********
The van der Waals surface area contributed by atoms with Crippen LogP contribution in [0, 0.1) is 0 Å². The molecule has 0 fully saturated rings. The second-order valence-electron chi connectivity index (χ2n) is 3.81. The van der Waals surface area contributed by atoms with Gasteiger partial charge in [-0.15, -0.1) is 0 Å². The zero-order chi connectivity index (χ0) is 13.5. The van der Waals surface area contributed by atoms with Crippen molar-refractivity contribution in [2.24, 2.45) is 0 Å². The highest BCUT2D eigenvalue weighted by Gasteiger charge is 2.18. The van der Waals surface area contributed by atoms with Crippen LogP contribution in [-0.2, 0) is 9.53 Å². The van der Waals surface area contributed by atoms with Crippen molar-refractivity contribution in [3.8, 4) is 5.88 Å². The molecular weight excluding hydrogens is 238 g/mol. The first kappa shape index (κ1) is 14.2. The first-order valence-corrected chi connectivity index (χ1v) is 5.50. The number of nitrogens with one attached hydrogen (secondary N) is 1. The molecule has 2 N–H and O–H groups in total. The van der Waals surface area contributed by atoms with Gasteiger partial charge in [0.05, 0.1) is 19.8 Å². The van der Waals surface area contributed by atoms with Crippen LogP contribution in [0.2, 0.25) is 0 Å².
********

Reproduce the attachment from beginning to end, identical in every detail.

The van der Waals surface area contributed by atoms with Crippen LogP contribution in [0, 0.1) is 0 Å². The molecule has 0 fully saturated rings. The second-order valence-electron chi connectivity index (χ2n) is 3.81. The van der Waals surface area contributed by atoms with Gasteiger partial charge in [-0.15, -0.1) is 0 Å². The zero-order chi connectivity index (χ0) is 13.5. The van der Waals surface area contributed by atoms with Crippen molar-refractivity contribution in [2.24, 2.45) is 0 Å². The highest BCUT2D eigenvalue weighted by Gasteiger charge is 2.18. The van der Waals surface area contributed by atoms with Crippen LogP contribution in [-0.2, 0) is 9.53 Å². The van der Waals surface area contributed by atoms with Crippen molar-refractivity contribution in [3.8, 4) is 5.88 Å². The molecular weight excluding hydrogens is 238 g/mol. The first kappa shape index (κ1) is 14.2. The first-order valence-corrected chi connectivity index (χ1v) is 5.50. The number of nitrogens with one attached hydrogen (secondary N) is 1. The molecule has 2 N–H and O–H groups in total. The van der Waals surface area contributed by atoms with Gasteiger partial charge in [0.05, 0.1) is 19.8 Å². The van der Waals surface area contributed by atoms with Crippen LogP contribution in [0.2, 0.25) is 0 Å².